By Jessica Kartalija


KING OF PRUSSIA, Pa. (CBS) — King of Prussia is located at the Village at Valley Forge, and you can find just about anything. There’s no shortage of shopping and it’s just one of the many areas in the region experiencing rapid growth. For many, it’s also a place to live and work — 60,000 people work in King of Prussia.

The area hopes to lure those workers to live here.

At Heuser Park, Chrissie DeCamillo, of Bridgeport, is watching her sons Jody and Gavin burn off some energy on a hot summer day while 1-week-old Cameron snoozes. She has been watching King of Prussia transform.

“On our way here, we were just looking at all the development going on,” DeCamillo said.

Thousands of residential units are sprouting in spots that were once business only.

The former King of Prussia Business Park is now Moore Park that pairs traditional office buildings with new multi-family housing such as SKYE 750, which is scheduled to open this fall with 248 brand new apartments.

(Credit: CBS3)

“The opportunity to live and work in the same neighborhood is something that KOP really has not had in its history,” King of Prussia District Executive Director Eric Goldstein said.

Not far from there in the new Village of Valley Forge development, new residential buildings like Ave sit across the street from companies like CHOP King of Prussia and a stone’s throw from the shops and restaurants of the new Town Center.

“It’s brought really a main street or downtown to King of Prussia, which prior to that was a pretty sprawling suburban community,” Goldstein said.

Future plans include the First Avenue Linear Park and a potential extension of the Norristown High Speed Rail.

Even with all that construction, the area’s namesake is still standing: The King of Prussia Inning — built in 1709.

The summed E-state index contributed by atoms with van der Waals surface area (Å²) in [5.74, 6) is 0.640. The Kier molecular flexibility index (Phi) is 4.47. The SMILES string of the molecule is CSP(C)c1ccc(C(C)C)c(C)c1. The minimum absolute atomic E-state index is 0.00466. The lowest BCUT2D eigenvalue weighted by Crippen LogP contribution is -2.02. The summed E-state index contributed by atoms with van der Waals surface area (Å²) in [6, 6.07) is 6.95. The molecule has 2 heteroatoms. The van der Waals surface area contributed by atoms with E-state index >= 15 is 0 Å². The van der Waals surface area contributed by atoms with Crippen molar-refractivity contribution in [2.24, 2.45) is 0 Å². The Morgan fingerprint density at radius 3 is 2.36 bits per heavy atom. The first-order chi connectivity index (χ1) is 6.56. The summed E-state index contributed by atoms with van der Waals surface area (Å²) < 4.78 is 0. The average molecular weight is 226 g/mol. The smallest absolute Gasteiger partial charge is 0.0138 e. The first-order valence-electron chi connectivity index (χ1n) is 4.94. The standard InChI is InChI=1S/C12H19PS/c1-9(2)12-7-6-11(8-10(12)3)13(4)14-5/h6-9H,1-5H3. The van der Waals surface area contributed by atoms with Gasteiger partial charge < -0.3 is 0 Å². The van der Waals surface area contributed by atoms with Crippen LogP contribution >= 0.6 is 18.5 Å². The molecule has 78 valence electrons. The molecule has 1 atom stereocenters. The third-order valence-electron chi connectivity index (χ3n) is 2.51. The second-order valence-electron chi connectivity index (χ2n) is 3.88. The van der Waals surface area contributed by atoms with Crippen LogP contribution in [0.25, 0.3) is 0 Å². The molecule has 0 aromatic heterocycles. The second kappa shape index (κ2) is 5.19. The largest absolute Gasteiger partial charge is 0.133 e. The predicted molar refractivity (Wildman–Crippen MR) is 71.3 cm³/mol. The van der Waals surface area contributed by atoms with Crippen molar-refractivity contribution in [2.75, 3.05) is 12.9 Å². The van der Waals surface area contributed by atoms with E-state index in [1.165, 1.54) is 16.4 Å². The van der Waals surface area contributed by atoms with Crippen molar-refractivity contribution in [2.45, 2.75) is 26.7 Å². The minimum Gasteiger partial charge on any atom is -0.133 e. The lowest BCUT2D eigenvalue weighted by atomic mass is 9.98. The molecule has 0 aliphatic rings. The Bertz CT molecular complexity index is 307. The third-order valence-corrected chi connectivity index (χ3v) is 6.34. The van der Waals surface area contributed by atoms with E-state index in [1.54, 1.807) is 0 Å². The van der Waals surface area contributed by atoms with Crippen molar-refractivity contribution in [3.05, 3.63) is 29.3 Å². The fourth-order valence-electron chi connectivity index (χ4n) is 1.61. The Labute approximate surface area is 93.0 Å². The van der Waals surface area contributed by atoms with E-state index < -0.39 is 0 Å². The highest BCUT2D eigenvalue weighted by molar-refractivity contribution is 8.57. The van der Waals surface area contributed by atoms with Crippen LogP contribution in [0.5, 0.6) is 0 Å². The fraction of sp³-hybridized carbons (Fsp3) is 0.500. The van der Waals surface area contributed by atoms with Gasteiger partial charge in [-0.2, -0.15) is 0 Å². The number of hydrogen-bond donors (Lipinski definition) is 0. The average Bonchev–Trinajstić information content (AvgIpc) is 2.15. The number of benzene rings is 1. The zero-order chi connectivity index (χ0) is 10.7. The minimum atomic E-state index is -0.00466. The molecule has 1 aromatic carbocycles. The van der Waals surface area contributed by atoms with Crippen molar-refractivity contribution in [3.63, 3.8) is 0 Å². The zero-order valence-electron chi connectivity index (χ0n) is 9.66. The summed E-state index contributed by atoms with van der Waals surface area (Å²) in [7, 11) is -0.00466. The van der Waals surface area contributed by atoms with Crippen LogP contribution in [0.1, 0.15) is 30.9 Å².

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“George Washington stayed in a lot of places, but he definitely stayed here,” Montgomery County Chamber of Commerce Executive Director Ryan Rosenbaum said.

In the late 1990s, a highway expansion project threatened the inn. The Montgomery County Chamber of Commerce bought it.

Then in August 2000, the Inn was moved back six blocks, where it serves as the chamber’s headquarters.

“This is a historical landmark so we do get calls every once in a while from people from all over the country that want to come see the building,” Rosenbaum said.

Traffic slows way down at Nor-View Farm Garden Center, where you might spot a literal chicken crossing the road.

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“It’s interesting to drive up — you’re at the big busy mall and you drive up and you see animals,” Jenny Natow, of Springfield, said.

“Everyone travels from everywhere but they don’t really know about the farm,” Temple University student Nicholle Wall, who lives in KOP, said, “and that’s why I like it.”

The nine-and-a-half acre farm was once owned by a dairy family.

Now it’s owned by Upper Merion Township and populated by goats, chickens, horses and even a pony named Prince of Prussia.

There’s a garden center and an ice cream shop.

But one of the biggest draws is the water, filtered from an Artesian well almost 100 feet underground.

“We have people who come from New York, New Jersey,” farm operations supervisor Dave Dolga said. “They load up vans and for their whole neighborhood, they come and bottle some water. King of Prussia as a whole is moving along, but we still have this little bit of country here.”

Jessica Kartalija